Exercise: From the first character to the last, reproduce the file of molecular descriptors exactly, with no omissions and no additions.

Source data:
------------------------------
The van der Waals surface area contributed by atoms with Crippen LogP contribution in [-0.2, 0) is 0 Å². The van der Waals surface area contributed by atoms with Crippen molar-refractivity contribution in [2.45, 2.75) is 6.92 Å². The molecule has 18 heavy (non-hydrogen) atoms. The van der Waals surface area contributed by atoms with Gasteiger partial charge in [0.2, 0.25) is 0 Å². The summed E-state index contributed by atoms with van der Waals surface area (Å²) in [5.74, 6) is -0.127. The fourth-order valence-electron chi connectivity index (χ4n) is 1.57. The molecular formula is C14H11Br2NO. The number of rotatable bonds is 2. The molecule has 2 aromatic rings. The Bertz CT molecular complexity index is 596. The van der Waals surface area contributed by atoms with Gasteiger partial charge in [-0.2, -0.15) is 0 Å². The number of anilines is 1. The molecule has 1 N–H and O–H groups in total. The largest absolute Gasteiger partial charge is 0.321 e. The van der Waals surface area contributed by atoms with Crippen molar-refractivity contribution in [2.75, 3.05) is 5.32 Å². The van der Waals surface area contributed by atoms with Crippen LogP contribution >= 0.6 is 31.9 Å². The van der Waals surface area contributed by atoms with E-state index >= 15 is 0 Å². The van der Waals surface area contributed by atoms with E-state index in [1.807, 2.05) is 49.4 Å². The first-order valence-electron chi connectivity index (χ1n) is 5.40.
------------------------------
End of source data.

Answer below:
The van der Waals surface area contributed by atoms with Crippen LogP contribution in [-0.2, 0) is 0 Å². The van der Waals surface area contributed by atoms with Crippen molar-refractivity contribution in [2.45, 2.75) is 6.92 Å². The molecule has 18 heavy (non-hydrogen) atoms. The van der Waals surface area contributed by atoms with Gasteiger partial charge in [0.2, 0.25) is 0 Å². The summed E-state index contributed by atoms with van der Waals surface area (Å²) in [5.74, 6) is -0.127. The fourth-order valence-electron chi connectivity index (χ4n) is 1.57. The molecular formula is C14H11Br2NO. The number of rotatable bonds is 2. The molecule has 2 aromatic rings. The Bertz CT molecular complexity index is 596. The van der Waals surface area contributed by atoms with Gasteiger partial charge in [-0.2, -0.15) is 0 Å². The number of anilines is 1. The molecule has 1 N–H and O–H groups in total. The largest absolute Gasteiger partial charge is 0.321 e. The van der Waals surface area contributed by atoms with Crippen molar-refractivity contribution in [2.75, 3.05) is 5.32 Å². The van der Waals surface area contributed by atoms with Crippen LogP contribution >= 0.6 is 31.9 Å². The van der Waals surface area contributed by atoms with E-state index >= 15 is 0 Å². The van der Waals surface area contributed by atoms with E-state index in [1.807, 2.05) is 49.4 Å². The first-order valence-electron chi connectivity index (χ1n) is 5.40.